We all hear about how insightful they can be, but how many of us are part of a group that isn't online?
I know it's convenient to just log onto Facebook, LinkedIn, or Discord and chat with like-minded writers, along with sharing our work and hoping for reads.
But those can only get you so far. And that's where meeting in person comes in. So, let's jump into my experience!
How I Found Mine
The ball got rolling in mid-March.
I was reading the latest issue of an events magazine for my favorite bookstore when I spotted a section advertising open writing groups on one of the pages.
The two that stuck out to me were Prompts and Writing Fiction. The others were mainly poetry-related, and it wasn't what I needed.
Prompts had a siren's call to me, though. It was exactly what I'd been looking for. And it fit better into my schedule.
Of course, I didn't start right away. Prompts only meets every first and third Wednesday of each month.
And since it was closer to the end of March than the beginning, I figured I'd wait until April to join; I prefer starting new things at the beginning of the month.
Why I Joined
Lately, I've struggled to find an initiator for a story, even if I know vaguely what I want to write. And it is frustrating as hell at times, especially when there's a cool challenge I want to enter.
Also, I felt like I'd hit a plateau in my growth as a writer and knew I needed something to push me forward.
And unlike many others, I prefer the face-to-face vibes and interactions of in-person events. So, I decided to give it a try.
My First Session
It's from 10:30 am to noon, so I had to rearrange my morning schedule a bit. No big deal there.
But it took me a few minutes to find where the group meeting was; made a slight challenge when carrying a wooden writers' messenger bag because you thought it was cool and your mom gave it to you as a birthday present.
When I finally found it, I was surprised by how small the group was (only six of us) and that I was the youngest one by at least thirty years (I'm twenty-four).
So, those factors made me feel a bit on the spot, but I didn't back down and found a seat and introduced myself to the others.
We quickly got to writing our first prompt, the time allotted for writing being about twenty minutes per prompt.
When we finished, we each read what we wrote to the others. But not to critique; it's more of what we notice about the piece and like.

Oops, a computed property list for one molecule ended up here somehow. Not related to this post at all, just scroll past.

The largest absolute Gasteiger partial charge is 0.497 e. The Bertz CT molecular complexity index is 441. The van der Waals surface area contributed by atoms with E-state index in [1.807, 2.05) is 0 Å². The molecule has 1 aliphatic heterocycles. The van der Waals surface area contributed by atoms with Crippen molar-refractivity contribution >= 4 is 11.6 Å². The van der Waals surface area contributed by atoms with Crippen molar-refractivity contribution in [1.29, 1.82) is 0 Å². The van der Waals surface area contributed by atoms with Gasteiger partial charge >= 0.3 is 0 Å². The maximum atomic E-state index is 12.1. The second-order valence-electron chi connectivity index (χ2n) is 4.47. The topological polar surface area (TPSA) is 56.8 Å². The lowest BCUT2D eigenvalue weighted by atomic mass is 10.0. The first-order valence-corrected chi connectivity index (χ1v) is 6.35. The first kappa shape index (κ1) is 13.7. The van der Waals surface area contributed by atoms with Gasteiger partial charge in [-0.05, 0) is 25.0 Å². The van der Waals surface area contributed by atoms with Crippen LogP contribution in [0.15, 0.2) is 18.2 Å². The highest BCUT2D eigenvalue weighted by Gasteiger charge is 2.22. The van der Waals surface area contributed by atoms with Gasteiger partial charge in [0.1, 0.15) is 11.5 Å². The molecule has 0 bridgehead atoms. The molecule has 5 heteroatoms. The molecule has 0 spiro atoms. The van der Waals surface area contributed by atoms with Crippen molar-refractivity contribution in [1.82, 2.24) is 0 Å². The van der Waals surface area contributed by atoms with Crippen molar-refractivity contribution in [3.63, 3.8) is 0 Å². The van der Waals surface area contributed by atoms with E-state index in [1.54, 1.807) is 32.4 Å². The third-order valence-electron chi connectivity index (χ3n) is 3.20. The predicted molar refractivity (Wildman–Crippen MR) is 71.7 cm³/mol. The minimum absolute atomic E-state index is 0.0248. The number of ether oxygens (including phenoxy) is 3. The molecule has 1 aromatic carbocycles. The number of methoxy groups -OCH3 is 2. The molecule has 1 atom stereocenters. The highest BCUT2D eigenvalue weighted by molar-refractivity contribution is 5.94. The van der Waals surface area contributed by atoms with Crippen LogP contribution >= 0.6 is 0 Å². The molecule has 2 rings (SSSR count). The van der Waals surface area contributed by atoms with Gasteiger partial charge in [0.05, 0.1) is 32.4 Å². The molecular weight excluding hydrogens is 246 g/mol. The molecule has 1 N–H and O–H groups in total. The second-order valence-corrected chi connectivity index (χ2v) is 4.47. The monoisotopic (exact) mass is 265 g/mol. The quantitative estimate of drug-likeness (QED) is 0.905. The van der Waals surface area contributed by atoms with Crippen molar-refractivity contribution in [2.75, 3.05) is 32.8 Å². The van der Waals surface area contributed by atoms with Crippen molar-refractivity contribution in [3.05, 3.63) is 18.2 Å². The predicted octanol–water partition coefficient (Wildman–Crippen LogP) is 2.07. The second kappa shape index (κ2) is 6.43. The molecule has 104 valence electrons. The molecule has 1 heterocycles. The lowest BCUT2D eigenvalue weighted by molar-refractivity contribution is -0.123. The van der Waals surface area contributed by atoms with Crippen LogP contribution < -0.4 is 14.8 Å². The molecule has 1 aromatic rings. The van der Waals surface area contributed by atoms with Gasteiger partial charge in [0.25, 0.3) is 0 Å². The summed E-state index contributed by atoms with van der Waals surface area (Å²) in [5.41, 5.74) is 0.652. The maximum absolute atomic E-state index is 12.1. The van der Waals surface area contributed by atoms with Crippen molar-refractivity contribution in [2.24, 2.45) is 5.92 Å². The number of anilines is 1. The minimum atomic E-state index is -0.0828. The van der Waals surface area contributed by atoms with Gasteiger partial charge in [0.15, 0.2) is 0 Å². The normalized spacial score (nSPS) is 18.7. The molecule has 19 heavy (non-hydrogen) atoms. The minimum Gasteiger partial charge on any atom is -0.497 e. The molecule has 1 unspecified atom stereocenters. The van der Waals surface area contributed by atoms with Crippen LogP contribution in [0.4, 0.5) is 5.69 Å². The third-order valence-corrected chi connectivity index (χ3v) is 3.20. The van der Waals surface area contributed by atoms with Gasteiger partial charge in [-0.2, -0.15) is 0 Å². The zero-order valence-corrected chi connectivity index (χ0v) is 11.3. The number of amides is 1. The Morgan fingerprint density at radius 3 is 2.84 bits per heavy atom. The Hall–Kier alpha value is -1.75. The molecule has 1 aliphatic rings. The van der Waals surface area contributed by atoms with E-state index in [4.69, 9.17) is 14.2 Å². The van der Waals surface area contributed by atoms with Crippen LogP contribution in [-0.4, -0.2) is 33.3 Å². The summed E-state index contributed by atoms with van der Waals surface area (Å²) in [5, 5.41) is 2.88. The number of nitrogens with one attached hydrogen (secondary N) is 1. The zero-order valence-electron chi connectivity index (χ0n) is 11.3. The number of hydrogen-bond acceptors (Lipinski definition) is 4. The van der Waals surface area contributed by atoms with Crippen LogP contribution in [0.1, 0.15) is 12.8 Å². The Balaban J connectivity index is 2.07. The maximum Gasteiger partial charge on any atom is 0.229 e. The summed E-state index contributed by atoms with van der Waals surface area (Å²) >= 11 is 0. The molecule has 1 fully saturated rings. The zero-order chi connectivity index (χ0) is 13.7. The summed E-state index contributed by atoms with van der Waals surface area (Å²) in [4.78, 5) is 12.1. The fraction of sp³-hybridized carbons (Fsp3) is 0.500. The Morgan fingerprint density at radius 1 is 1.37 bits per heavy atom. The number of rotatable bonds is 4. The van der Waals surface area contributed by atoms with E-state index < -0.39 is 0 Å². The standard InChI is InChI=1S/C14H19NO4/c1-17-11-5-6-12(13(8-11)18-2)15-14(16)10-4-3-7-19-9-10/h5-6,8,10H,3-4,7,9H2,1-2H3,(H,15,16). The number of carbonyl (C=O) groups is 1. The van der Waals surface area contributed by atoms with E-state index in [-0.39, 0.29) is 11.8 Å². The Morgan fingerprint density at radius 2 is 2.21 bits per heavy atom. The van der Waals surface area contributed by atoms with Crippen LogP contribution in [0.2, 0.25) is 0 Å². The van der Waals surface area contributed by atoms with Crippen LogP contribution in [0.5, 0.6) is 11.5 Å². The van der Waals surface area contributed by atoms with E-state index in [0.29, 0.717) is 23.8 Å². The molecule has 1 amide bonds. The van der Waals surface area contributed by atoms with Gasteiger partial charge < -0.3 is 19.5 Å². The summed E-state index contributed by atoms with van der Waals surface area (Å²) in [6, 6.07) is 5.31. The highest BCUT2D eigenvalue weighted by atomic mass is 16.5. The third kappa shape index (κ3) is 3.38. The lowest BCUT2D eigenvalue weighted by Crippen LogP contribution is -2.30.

And for the first time in a while, I felt inspired. Of course, I was bummed when the session ended, but at least I had a couple of new ideas to finish and post.
The Following Sessions
They haven't been much different from the first one, although I often don't see the exact same people. So, introducing yourself is a standard practice in the group.
Each prompt differs from the last, making what I create each session dynamic and cool. And I love how people interpret the same prompt so diversely.
Some stick to stories, others to poems. And I write whatever fits that prompt, so it often doesn't have a category I know of, which is one reason I created a Substack.
I also value their input on my work. Again, it's not a critique but gives me insights into my writing style, what works, and how I can improve.
Not that I don't appreciate the comments you guys leave me, because I do, but they see it in its raw form, so it's easier to adjust it before releasing it into the world.
Stories From Prompts Published on Vocal
Here are the ones I was able to post on Vocal:
Stories From Prompts Not Published on Vocal
Sadly, not all the pieces were poems or had a high enough word count to be published on Vocal (not including the ones entered into the Microfiction Magic challenge).
So here are the others:
These were published on my Substack, as will other pieces unable to meet Vocal's word count requirements or categories.
Will I Stay in the Writing Group?
Short answer: Yes.
What I've gained in the few sessions I have attended is invaluable, and I have no reason not to continue.
I might even try to join more than one, finding this one so gratifying as long as it's not in the evening since that won't work for my schedule.
Should You Join an In-Person Writing Group?
While I never try to tell you guys what to do, I think if you can, you should at least search for one.
I understand that many of us can't attend in-person groups, but since being in one, I think more of us should try. And you will likely need to attend several before finding one or more that are a great fit for you.
But if you are unable to, some groups meet over Zoom, so that could be an option for you. I just prefer being in the same room as my fellow group members.
You can't replace having someone sitting beside you or writing in a journal.
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